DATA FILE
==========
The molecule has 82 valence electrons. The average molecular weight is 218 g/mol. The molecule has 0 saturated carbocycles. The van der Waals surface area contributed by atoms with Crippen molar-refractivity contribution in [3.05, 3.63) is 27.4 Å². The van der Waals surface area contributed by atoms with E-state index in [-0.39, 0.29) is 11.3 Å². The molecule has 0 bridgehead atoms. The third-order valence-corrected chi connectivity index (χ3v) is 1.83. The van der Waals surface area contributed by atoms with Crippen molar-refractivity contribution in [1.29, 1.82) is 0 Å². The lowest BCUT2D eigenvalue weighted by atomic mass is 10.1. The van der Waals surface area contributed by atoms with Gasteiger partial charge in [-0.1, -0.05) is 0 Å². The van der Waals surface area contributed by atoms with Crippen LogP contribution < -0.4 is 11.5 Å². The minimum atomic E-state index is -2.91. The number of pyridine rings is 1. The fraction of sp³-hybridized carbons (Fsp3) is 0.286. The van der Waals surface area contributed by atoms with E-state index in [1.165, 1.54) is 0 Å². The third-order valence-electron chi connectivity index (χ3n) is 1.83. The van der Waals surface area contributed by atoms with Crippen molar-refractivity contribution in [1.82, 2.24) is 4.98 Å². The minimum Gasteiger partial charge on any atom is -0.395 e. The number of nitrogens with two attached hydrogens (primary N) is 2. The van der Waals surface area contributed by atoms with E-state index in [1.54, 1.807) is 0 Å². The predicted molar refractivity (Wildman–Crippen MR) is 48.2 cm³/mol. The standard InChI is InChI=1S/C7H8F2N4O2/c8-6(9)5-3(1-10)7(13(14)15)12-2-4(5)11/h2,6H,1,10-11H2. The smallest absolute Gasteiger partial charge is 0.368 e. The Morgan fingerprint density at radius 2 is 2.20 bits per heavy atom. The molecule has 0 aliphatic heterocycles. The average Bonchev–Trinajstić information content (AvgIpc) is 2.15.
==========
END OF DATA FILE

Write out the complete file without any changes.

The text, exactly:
The molecule has 82 valence electrons. The average molecular weight is 218 g/mol. The molecule has 0 saturated carbocycles. The van der Waals surface area contributed by atoms with Crippen molar-refractivity contribution in [3.05, 3.63) is 27.4 Å². The van der Waals surface area contributed by atoms with E-state index in [-0.39, 0.29) is 11.3 Å². The molecule has 0 bridgehead atoms. The third-order valence-corrected chi connectivity index (χ3v) is 1.83. The van der Waals surface area contributed by atoms with Crippen molar-refractivity contribution in [1.29, 1.82) is 0 Å². The lowest BCUT2D eigenvalue weighted by atomic mass is 10.1. The van der Waals surface area contributed by atoms with Gasteiger partial charge in [-0.1, -0.05) is 0 Å². The van der Waals surface area contributed by atoms with Crippen LogP contribution < -0.4 is 11.5 Å². The minimum atomic E-state index is -2.91. The number of pyridine rings is 1. The fraction of sp³-hybridized carbons (Fsp3) is 0.286. The van der Waals surface area contributed by atoms with E-state index in [1.165, 1.54) is 0 Å². The third-order valence-electron chi connectivity index (χ3n) is 1.83. The van der Waals surface area contributed by atoms with Crippen molar-refractivity contribution in [1.82, 2.24) is 4.98 Å². The minimum Gasteiger partial charge on any atom is -0.395 e. The number of nitrogens with two attached hydrogens (primary N) is 2. The van der Waals surface area contributed by atoms with E-state index in [1.54, 1.807) is 0 Å². The predicted molar refractivity (Wildman–Crippen MR) is 48.2 cm³/mol. The standard InChI is InChI=1S/C7H8F2N4O2/c8-6(9)5-3(1-10)7(13(14)15)12-2-4(5)11/h2,6H,1,10-11H2. The smallest absolute Gasteiger partial charge is 0.368 e. The Morgan fingerprint density at radius 2 is 2.20 bits per heavy atom. The molecule has 0 aliphatic heterocycles. The average Bonchev–Trinajstić information content (AvgIpc) is 2.15.